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This illustrates that January is seeing a ‘reflection’ of the ideal of marrying a beautiful maiden – though not a reflection of his own physical appearance, which later detracts from May’s comfort in their wedding bed. The Merchant neglects to mention her parentage and under what pretences she actually came to marry January, whose presentation as a senex amans – an old man marrying a young girl – carries a significant potential for mockery.
The various references to May’s ‘tendre flesshe’ serve as a reminder that the relationship on the knight’s part is driven by sexual desire and obsession and there is a great distinction between the humorous presentation of January’s appearance and the grotesqueness that is his later refusal to release her hand.
A possible interpretation of the tale is that Chaucer intended it to be humorous to appeal to the reader after the more solemn words of the Clerk; on the part of the Merchant, January’s character may be under ridicule in order that the same view may be brought about regarding marriage. These important contradictions of the previous tale, both in content and in attitudes, give the impression of the Merchant’s words most certainly being a response to the Clerk. The consideration of religion in relation to marriage by the Merchant maintains a debate between allegory and realism in the tale.
Whereas the marriage between Walter and Griselda appears to have a strong Christian basis throughout (even the removal of the children as a test of commitment is reminiscent of Abraham and Isaac) and could reflect the likelihood of the Clerk himself being in training for the holy orders, the Merchant gives varied references to the Christian God alongside the Greek deities, such as Venus, who provides entertainment at the wedding feast, and Pluto and Proserpina at the conclusion of the text.
The juxtaposition of the ‘De Coitu’ book and the reference to ‘Goddes love’ undermines the credibility of religion in supporting the tale and equally in supporting the marriage, whilst the power and influence of the gods in The Merchant’s Tale distance it from realism and connects the text with a more metaphysical perception. The Merchant himself also refers explicitly to Griselda, commenting that the ideal of marriage experienced by her and Walter has failed him.
This is another example of Chaucer introducing a strong overall contrast between the two tales – it might be said that the Merchant and his tale are the greater demonstration of allegory as a result of the heavy dependence upon irony in the text, and the different ideals of the Merchant and the Clerk are made clear through the presentation of religion and marriage. Another prominent difference between the tales is the role and status of the wife in marriage, and her personal temperament.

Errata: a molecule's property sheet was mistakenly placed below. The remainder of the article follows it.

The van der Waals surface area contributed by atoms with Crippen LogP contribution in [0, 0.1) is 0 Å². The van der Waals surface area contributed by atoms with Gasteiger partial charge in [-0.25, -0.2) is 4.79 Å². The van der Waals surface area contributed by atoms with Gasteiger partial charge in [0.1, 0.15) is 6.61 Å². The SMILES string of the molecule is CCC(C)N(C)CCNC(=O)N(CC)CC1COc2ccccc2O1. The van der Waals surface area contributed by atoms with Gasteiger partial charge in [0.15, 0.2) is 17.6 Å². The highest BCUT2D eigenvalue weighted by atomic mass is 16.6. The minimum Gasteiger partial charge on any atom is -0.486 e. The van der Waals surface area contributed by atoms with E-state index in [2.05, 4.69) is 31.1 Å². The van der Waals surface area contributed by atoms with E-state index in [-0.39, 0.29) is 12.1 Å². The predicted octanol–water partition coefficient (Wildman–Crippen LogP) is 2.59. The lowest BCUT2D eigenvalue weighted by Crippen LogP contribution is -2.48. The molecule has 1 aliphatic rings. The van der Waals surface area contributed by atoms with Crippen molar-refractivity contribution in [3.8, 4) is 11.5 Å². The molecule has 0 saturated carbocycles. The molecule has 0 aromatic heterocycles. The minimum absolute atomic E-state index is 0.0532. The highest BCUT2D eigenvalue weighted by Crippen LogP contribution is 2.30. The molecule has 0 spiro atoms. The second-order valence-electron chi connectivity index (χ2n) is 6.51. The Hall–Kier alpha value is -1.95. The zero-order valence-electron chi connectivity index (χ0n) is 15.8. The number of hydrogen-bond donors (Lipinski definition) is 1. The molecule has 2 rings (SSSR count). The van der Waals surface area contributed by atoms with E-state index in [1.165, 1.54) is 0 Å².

It is ironic that May, who appears so overshadowed by the physical unpleasantness of her nai?? ve husband and only gives her first words in line 770, should ultimately become the more influential partner in the relationship. Her words are personal and assertive: “Certeyn… whom that this thing displese, I rekke noght, for here I him assure To love him best of any creature… ”
Despite the implications of being under constant surveillance by her husband, May eventually manipulates him in order to gain access to Damyan, which provokes the final comments from the Merchant in his conclusion that all women are deceptive. Conversely, Griselda has a great deal of speaking parts in The Clerk’s Tale and formally promises her obedience to Walter in the lines, “… And here I promise never willingly To disobey in deed or thought or breath… ”
In this way, both tales are made distinctive through the exploration of a controversial subject of the time, namely the status of women, and the conclusions of the tales differ dramatically. Chaucer uses May and Griselda to reflect the personalities of their husbands, which has the effect of encouraging the reader to acknowledge flaws – especially the certain depravity of January’s intentions and the Walter’s preoccupation with testing the faithfulness of his wife.
The narrative and events of The Merchant’s Tale must certainly be considered a response to The Clerk’s Tale simply for their proximity to one another in The Canterbury Tales and their highly similar, yet interpretable themes. It seems natural for the pilgrims to compete with each other in the telling of their tales for a desire to be the most entertaining, and the two tales become the two sides of a debate regarding marriage. It is in this context that the words of the Merchant become a finely timed and thorough response to the preceding words of the Clerk.